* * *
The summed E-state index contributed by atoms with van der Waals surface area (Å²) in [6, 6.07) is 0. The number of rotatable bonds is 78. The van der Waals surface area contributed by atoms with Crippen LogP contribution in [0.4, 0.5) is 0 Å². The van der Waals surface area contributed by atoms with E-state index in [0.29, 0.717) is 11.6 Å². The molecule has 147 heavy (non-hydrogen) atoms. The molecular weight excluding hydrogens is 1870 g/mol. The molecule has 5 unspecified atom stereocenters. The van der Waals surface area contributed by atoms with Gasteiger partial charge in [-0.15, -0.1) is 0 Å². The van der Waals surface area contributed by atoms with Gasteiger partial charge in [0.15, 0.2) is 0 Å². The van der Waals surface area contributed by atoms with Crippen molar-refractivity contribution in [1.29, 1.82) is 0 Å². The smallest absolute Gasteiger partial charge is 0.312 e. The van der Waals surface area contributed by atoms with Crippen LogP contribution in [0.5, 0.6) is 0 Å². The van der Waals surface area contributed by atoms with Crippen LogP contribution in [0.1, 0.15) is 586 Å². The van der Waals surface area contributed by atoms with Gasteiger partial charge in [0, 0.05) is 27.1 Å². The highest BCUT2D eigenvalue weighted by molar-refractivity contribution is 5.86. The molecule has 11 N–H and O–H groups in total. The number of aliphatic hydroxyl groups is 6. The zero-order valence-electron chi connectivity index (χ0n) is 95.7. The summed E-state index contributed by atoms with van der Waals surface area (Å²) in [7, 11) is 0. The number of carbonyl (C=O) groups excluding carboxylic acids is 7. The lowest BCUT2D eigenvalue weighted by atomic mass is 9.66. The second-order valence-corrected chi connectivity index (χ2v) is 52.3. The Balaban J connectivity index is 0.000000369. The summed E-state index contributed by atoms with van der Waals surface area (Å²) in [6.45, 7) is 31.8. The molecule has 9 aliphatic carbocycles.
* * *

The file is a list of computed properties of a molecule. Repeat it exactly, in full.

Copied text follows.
The summed E-state index contributed by atoms with van der Waals surface area (Å²) in [6, 6.07) is 0. The number of rotatable bonds is 78. The van der Waals surface area contributed by atoms with Crippen LogP contribution in [0.4, 0.5) is 0 Å². The van der Waals surface area contributed by atoms with E-state index in [0.29, 0.717) is 11.6 Å². The molecule has 147 heavy (non-hydrogen) atoms. The molecular weight excluding hydrogens is 1870 g/mol. The molecule has 5 unspecified atom stereocenters. The van der Waals surface area contributed by atoms with Gasteiger partial charge in [-0.15, -0.1) is 0 Å². The van der Waals surface area contributed by atoms with Gasteiger partial charge in [0.15, 0.2) is 0 Å². The van der Waals surface area contributed by atoms with Crippen molar-refractivity contribution in [1.29, 1.82) is 0 Å². The smallest absolute Gasteiger partial charge is 0.312 e. The van der Waals surface area contributed by atoms with Crippen LogP contribution in [0.5, 0.6) is 0 Å². The van der Waals surface area contributed by atoms with Crippen LogP contribution in [0.1, 0.15) is 586 Å². The van der Waals surface area contributed by atoms with Gasteiger partial charge in [0, 0.05) is 27.1 Å². The highest BCUT2D eigenvalue weighted by molar-refractivity contribution is 5.86. The molecule has 11 N–H and O–H groups in total. The number of aliphatic hydroxyl groups is 6. The zero-order valence-electron chi connectivity index (χ0n) is 95.7. The summed E-state index contributed by atoms with van der Waals surface area (Å²) in [7, 11) is 0. The number of carbonyl (C=O) groups excluding carboxylic acids is 7. The lowest BCUT2D eigenvalue weighted by atomic mass is 9.66. The second-order valence-corrected chi connectivity index (χ2v) is 52.3. The Balaban J connectivity index is 0.000000369. The summed E-state index contributed by atoms with van der Waals surface area (Å²) in [6.45, 7) is 31.8. The molecule has 9 aliphatic carbocycles.